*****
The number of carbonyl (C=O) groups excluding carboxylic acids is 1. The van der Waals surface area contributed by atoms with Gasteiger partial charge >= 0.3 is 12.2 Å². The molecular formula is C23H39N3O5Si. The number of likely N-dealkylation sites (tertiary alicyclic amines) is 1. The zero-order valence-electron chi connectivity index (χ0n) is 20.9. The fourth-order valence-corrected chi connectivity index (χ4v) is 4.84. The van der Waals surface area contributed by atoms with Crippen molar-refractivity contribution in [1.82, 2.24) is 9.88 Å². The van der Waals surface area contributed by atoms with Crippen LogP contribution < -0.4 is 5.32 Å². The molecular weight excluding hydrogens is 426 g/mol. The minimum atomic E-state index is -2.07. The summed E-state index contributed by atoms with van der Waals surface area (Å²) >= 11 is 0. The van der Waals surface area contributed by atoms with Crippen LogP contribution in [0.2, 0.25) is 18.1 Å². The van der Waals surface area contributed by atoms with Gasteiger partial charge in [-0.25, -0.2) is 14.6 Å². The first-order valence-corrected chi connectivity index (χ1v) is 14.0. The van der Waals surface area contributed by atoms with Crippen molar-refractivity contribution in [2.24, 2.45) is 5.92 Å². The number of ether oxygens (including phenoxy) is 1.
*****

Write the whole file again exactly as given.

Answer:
The number of carbonyl (C=O) groups excluding carboxylic acids is 1. The van der Waals surface area contributed by atoms with Gasteiger partial charge >= 0.3 is 12.2 Å². The molecular formula is C23H39N3O5Si. The number of likely N-dealkylation sites (tertiary alicyclic amines) is 1. The zero-order valence-electron chi connectivity index (χ0n) is 20.9. The fourth-order valence-corrected chi connectivity index (χ4v) is 4.84. The van der Waals surface area contributed by atoms with Crippen molar-refractivity contribution in [1.82, 2.24) is 9.88 Å². The van der Waals surface area contributed by atoms with Crippen LogP contribution < -0.4 is 5.32 Å². The molecular weight excluding hydrogens is 426 g/mol. The minimum atomic E-state index is -2.07. The summed E-state index contributed by atoms with van der Waals surface area (Å²) >= 11 is 0. The van der Waals surface area contributed by atoms with Crippen LogP contribution in [0.2, 0.25) is 18.1 Å². The van der Waals surface area contributed by atoms with Gasteiger partial charge in [-0.25, -0.2) is 14.6 Å². The first-order valence-corrected chi connectivity index (χ1v) is 14.0. The van der Waals surface area contributed by atoms with Crippen molar-refractivity contribution in [2.24, 2.45) is 5.92 Å². The number of ether oxygens (including phenoxy) is 1.